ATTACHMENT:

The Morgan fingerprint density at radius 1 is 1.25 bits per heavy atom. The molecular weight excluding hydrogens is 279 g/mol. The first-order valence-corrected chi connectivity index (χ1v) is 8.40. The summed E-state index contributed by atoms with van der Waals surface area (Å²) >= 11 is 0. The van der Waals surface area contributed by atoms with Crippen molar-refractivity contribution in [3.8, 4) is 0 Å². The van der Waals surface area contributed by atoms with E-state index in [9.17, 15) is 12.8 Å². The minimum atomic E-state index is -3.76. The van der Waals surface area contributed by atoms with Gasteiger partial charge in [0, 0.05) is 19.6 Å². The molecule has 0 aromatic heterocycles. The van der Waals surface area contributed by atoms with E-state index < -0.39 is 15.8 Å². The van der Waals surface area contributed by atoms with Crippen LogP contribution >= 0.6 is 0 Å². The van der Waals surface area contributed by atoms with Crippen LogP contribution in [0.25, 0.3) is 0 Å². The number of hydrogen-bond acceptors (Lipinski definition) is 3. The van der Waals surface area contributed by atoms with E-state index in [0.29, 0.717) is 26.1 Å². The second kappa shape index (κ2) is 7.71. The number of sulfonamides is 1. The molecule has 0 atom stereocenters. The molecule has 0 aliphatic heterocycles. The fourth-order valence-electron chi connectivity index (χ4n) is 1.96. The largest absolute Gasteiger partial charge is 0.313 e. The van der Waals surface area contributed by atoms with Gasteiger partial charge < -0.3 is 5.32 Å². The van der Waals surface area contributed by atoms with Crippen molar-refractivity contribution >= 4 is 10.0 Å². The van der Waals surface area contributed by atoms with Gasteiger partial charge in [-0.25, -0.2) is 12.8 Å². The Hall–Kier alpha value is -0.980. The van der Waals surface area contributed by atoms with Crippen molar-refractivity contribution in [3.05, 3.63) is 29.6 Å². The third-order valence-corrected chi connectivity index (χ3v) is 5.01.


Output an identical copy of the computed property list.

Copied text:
The Morgan fingerprint density at radius 1 is 1.25 bits per heavy atom. The molecular weight excluding hydrogens is 279 g/mol. The first-order valence-corrected chi connectivity index (χ1v) is 8.40. The summed E-state index contributed by atoms with van der Waals surface area (Å²) >= 11 is 0. The van der Waals surface area contributed by atoms with Crippen molar-refractivity contribution in [3.8, 4) is 0 Å². The van der Waals surface area contributed by atoms with E-state index in [9.17, 15) is 12.8 Å². The minimum atomic E-state index is -3.76. The van der Waals surface area contributed by atoms with Gasteiger partial charge in [0, 0.05) is 19.6 Å². The molecule has 0 aromatic heterocycles. The van der Waals surface area contributed by atoms with E-state index < -0.39 is 15.8 Å². The van der Waals surface area contributed by atoms with Crippen LogP contribution >= 0.6 is 0 Å². The van der Waals surface area contributed by atoms with Crippen LogP contribution in [0.25, 0.3) is 0 Å². The number of hydrogen-bond acceptors (Lipinski definition) is 3. The van der Waals surface area contributed by atoms with E-state index in [0.29, 0.717) is 26.1 Å². The second kappa shape index (κ2) is 7.71. The number of sulfonamides is 1. The molecule has 0 atom stereocenters. The molecule has 0 aliphatic heterocycles. The fourth-order valence-electron chi connectivity index (χ4n) is 1.96. The largest absolute Gasteiger partial charge is 0.313 e. The van der Waals surface area contributed by atoms with Gasteiger partial charge < -0.3 is 5.32 Å². The van der Waals surface area contributed by atoms with Crippen molar-refractivity contribution >= 4 is 10.0 Å². The van der Waals surface area contributed by atoms with Gasteiger partial charge in [-0.25, -0.2) is 12.8 Å². The Hall–Kier alpha value is -0.980. The van der Waals surface area contributed by atoms with Crippen molar-refractivity contribution in [3.05, 3.63) is 29.6 Å². The third-order valence-corrected chi connectivity index (χ3v) is 5.01.